Peter C. Black, MD, discusses the current state of immune checkpoint inhibition for bladder cancer in this article from Urology Times SUO internship program member William Parker, MD.
|William Parker, MD||UT SUO 2015 Internship Member Profile|
Tumor immunology is rapidly becoming one of the hottest fields in medicine. Specifically, immune checkpoint inhibitors have emerged as a treatment route for numerous malignancies, genitourinary and otherwise.
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In his talk at the 2015 Society of Urologic Oncology annual meeting in Washington, Peter C. Black, MD, of the University of British Columbia, Vancouver reviewed the current state of immunotherapy-specifically, the role of immune checkpoint inhibition-in nonmuscle-invasive bladder cancer (NMIBC).
“The rationale that we have currently is, first of all, we use immunotherapy already in this disease setting in the form of intravesical BCG [bacillus Calmette–Guérin (TheraCys, TICE BCG)]. Truly, we as urologists have been employing intravesical immunotherapy for decades; however, only recently have we begun to uncover the immune milieu of NMIBC while simultaneously broadening our understanding immune checkpoint molecules-CTLA-4, PD1, and PDL1,” Dr. Black said.
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Previous work at Mayo Clinic demonstrated the relationship between BCG treatment and immune checkpoint molecules in NMIBC. “We know that PD-L1 is expressed in nonmuscle-invasive bladder cancer previously treated with BCG,” Dr. Black said, but he added: “We cannot predict, with what we know now, how exactly the checkpoint molecules are related [to our understanding of immunology in NMIBC].”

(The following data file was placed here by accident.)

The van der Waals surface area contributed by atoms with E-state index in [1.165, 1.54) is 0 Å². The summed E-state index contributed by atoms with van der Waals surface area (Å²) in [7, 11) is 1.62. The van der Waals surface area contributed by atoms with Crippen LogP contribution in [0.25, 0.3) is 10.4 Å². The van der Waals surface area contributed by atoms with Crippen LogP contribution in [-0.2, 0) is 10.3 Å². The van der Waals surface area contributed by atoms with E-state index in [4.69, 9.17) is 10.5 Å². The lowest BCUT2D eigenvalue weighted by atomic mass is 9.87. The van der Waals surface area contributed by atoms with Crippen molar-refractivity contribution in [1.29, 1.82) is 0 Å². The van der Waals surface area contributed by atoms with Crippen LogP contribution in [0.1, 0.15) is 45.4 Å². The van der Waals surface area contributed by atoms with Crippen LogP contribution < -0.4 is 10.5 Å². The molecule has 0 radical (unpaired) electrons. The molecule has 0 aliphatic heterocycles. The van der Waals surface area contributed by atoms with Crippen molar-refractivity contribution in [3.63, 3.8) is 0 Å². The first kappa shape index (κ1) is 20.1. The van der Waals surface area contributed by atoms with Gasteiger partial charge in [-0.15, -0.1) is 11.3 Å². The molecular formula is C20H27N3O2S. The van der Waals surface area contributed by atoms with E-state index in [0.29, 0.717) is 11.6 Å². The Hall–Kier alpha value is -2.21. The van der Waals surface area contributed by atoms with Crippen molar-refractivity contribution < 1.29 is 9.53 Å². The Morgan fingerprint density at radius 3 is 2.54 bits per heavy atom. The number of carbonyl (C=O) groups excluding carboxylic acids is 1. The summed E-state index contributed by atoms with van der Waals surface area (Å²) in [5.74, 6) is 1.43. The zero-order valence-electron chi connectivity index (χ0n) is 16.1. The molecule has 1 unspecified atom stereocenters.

After thoroughly reviewing the current state of our knowledge of the immune checkpoint molecules in NMIBC, Dr. Black outlined current plans for phase I and II clinical trials. Specifically, he discussed five proposed trials (three phase I and two phase II trials) in NMIBC using these molecules. The first is a phase I trial run by Shaheen Alanee, MD, at Southern Illinois University, Springfield, looking at the combination of pembrolizumab (anti-PD1 antibody) with BCG in high-risk NMIBC. The second proposed phase I trial is sponsored by Genentech and will evaluate atezolizumab (anti-PD-L1) in a similar population. (Also see, “The promise of PD-1 ligand pathway in treating bladder cancer.”)
The third phase I trial he discussed is an interesting approach to trial design, looking at multiple combinations of therapy with BCG and various checkpoint inhibitors compared to a single control arm of BCG in NMIBC. He then went on to discuss two phase II trials: a SWOG-sponsored trial looking at intravesical anti-PD-L1 therapy in BCG-unresponsive NMIBC, and KEYNOTE-057, a trial assessing the role of pembrolizumab given every 3 weeks for up to 2 years in the same population.
Where are we going with all of this? Dr. Black concluded by underscoring the importance of patient selection, the key to success with these treatments. As we gain understanding of the role of immune checkpoint blockade in human cancers, we are also gaining understanding about the role of tumor antigen and immunogenicity.
Specifically, in order for these checkpoint inhibitors to function, the immune system must recognize the tumor. There has been exciting work in other cancers showing that the degree of mutational burden is directly proportional to the antigen load that a tumor represents. Harnessing our ability to categorize patients based on this immunogenicity may help us understand who can be treated with checkpoint blockade alone and who may require immune stimulation, either through BCG, radiation, or some other local ablative therapy.
Certainly, this is an exciting time in the management of NMIBC. Hopefully, as data from these trials mature, we will begin to understand better the role of immune checkpoint blockade in this malignancy.
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